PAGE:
A Stark reminder of sacrifice
Although the anniversary of one of the worst disasters in U.S. Navy history passed this month largely unobserved, the near-sinking of the USS Stark off the coast of Saudi Arabia in 1987 killed 37 sailors and wounded 21 others. Two Exocet missiles fired by an Iraqi fighter jet had slammed into the Stark hull. In what was surely a night of hell forever seared into their psyches, crewmembers fought gallantly to extinguish the inferno that consumed their ship and threatened to send her to a watery grave. The Stark listed back to port and somehow survived.
The tragedy occurred during the eight-year war between Iran and Iraq, said to claim more than one million lives. The United States, naturally, had to pick a side - and it went with Iraq, whose brutal dictator our government eventually would go to war with twice, sacrificing billions of dollars and thousands of brave souls to topple him.
Saddam Hussein said he was sorry that his military mistook the Stark for an Iranian tanker. Although a U.S. guided-missile frigate and an Iranian tanker are about as similar in appearance as Christie Brinkley and Chris Christie, Hussein's apology was accepted and all was forgotten. But we Navy veterans will always remember - and so should all Americans.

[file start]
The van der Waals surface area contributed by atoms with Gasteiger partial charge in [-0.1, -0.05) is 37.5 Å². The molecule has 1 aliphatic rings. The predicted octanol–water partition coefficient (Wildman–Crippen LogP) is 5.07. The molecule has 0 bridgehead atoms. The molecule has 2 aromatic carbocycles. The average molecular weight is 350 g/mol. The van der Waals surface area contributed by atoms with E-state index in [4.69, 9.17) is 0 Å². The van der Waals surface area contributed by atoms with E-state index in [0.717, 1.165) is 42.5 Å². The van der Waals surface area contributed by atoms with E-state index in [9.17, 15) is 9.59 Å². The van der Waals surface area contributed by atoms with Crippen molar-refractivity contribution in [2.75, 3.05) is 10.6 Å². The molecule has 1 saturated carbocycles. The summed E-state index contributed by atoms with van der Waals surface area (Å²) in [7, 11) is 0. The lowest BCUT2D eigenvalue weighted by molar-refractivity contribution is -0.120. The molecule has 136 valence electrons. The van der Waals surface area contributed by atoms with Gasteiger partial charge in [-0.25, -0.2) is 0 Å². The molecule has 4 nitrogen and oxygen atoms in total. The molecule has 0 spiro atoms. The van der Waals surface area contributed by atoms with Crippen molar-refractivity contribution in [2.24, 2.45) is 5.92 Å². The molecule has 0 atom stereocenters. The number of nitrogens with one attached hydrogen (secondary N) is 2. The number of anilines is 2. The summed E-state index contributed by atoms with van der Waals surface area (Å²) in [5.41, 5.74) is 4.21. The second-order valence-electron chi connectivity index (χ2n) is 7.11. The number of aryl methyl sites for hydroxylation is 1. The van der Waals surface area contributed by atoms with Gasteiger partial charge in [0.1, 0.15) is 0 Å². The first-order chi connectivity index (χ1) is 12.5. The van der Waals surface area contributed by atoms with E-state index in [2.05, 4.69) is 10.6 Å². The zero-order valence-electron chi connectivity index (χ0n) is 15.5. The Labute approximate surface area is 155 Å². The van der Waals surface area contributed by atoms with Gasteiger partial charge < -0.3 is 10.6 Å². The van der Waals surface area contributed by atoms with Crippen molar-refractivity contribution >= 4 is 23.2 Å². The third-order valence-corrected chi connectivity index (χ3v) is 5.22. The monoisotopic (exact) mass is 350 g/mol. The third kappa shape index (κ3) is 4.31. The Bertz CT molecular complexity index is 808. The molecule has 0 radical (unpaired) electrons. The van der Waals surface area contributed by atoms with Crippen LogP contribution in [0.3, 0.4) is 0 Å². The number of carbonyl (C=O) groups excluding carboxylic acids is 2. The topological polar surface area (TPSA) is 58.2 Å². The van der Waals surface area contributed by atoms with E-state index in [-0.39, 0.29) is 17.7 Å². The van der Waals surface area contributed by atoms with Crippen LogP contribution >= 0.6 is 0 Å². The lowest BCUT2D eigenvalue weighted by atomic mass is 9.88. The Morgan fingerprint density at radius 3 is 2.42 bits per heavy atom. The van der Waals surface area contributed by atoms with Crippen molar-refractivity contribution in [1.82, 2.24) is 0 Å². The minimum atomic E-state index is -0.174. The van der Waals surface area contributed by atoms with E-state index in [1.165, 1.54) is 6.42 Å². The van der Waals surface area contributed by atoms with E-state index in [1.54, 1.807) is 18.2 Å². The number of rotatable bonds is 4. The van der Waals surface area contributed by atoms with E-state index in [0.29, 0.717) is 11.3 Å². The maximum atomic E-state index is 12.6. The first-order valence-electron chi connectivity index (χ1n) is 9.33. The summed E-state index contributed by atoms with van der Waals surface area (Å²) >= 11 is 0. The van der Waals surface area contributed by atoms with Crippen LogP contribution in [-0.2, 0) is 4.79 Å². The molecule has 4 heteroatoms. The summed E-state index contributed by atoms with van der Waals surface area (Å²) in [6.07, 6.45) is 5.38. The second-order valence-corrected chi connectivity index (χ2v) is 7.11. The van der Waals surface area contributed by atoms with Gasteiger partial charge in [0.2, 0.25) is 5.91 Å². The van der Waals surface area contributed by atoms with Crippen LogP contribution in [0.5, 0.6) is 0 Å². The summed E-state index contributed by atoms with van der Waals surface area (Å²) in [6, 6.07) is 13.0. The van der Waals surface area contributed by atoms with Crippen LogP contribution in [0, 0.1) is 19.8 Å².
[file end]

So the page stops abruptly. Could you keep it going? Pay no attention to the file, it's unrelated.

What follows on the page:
Vin Morabito, Scranton, MorabitoV@lackawannacounty.org
Disregard for free-speech rights
The Associated Press phone records case was not about keeping Americans safe, as Attorney General Eric H. Holder Jr. told Congress. The Central Intelligence Agency already had prevented an alleged al-Qaeda plane bombing plot. The seizing of AP reporters' phone records was about finding the sources of a story on how the bombing was prevented. It was a leak investigation. Even if that investigation were justified - which it was not - there was no excuse for the Justice Department not going to federal court and being compelled to justify a subpoena. Holder should resign.
Dave Lindorff, Maple Glen, email@example.com
School tax hikes are palatable
Where I teach, my students will lose their counselor, secretary, and five teachers. Our student body of roughly 400 will remain the same, or grow. So I'm happy to pay a few extra cents per drink to help fill the funding void left by Harrisburg policies. My friends are, too. Mayor Nutter should be applauded for putting education first - before the alcohol and tobacco lobbies that he will enrage with his tax proposals.
Kathleen Melville, Philadelphia, firstname.lastname@example.org
No retiring from lives of prayer
Thank you for the article on the nuns' retirement home, Camilla Hall - a facility affectionately known as the powerhouse of prayer ("Camilla Hall undergoing $19 million renovation," May 14). Its remarkable residents have retired from teaching but continue in their vocations by storming heaven with constant prayers for family, benefactors, and the world. Whenever I visit this special place, the Sisters of the Immaculate Heart of Mary never fail to inspire me with their constant attitude of joyful love in the service of the Lord and his mother, Mary. They bless us by their presence in our lives.